The strongest genotype association to date in HIV therapeutics links certain HLA alleles to the development of abacavir hypersensitivity. At times life-threatening, systemic hypersensitivity reactions have occurred in about 5% of patients treated with the NRTI abacavir. The potential heritability of this drug reaction was suggested by a higher incidence of abacavir hypersensitivity in white populations than in those of African descent and by a report of hypersensitivity in 2 family members exposed to abacavir. Genome-wide screening of hypersensitivity cases and evidence that drug allergy responses are mediated by human leukocyte antigens points toward the major histocompatibility complex (MHC) as a putative region of genetic susceptibility. One of the most variable regions of our genome, the human MHC comprises >200 different loci encoding proteins determining innate and acquired immune responses, including complement factors, chaperonins and inflammatory cytokines, and components of MHC I and II receptors. Variation within MHC loci probably arose before the evolution of vertebrates and has led to the formation of ancestral haplotypes (i.e., MHC alleles that are inherited in blocks).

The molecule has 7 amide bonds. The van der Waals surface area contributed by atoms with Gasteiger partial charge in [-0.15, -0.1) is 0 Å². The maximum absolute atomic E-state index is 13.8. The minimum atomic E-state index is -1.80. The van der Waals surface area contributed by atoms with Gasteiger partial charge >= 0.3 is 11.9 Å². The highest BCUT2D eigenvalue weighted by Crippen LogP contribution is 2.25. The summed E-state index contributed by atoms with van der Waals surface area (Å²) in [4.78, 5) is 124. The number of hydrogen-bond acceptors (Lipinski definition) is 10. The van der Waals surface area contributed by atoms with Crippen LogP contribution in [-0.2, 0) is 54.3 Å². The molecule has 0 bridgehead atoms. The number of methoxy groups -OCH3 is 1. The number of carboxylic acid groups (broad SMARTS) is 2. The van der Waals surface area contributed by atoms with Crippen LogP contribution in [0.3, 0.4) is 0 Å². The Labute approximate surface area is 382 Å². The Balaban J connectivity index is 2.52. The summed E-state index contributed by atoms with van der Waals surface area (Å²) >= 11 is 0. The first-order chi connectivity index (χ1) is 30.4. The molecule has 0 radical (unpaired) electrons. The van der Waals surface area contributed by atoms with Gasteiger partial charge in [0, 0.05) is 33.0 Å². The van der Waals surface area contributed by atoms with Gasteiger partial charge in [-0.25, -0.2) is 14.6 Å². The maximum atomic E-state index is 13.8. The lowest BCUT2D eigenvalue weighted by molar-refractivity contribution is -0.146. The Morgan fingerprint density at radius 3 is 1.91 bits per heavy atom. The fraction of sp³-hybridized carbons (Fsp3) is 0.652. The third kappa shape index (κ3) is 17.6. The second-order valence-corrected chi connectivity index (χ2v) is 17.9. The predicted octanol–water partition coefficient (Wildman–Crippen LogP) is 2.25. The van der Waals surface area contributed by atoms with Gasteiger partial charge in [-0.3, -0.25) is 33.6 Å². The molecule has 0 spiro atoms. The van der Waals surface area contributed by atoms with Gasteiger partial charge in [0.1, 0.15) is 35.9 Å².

The first study that reported an association between MHC alleles and antiretroviral hypersensitivity assessed 200 HIV-positive, Western Australian participants treated with abacavir, 88% of whom were white. Abacavir hypersensitivity developed in 18 patients (9%) in the cohort within the first 6 weeks of therapy; all affected patients were white. The HLA-B*5701 allele was overrepresented among the abacavir-hypersensitive participants, with a frequency of 78%, compared with a frequency of 2% among abacavir-tolerant participants. Moreover, the combination of the HLA-B*5701, HLA-DR7, and HLA-DQ3 alleles was present in 72% of those with abacavir hypersensitivity and in none of the abacavir-tolerant participants, producing a positive predictive value of 100% and a negative predictive value of 97% for the use of the ancestral HLA-B*5701/HLA-DR/ HLA-DQ3 haplotype to predict abacavir hypersensitivity. Despite these compelling findings, the investigators emphasize that genotypic studies should not influence the decision of whether to rechallenge with abacavir in patients with a possible hypersensitivity reaction, and they recommend further studies to investigate the association between HLA subtype and abacavir hypersensitivity in populations from other regions.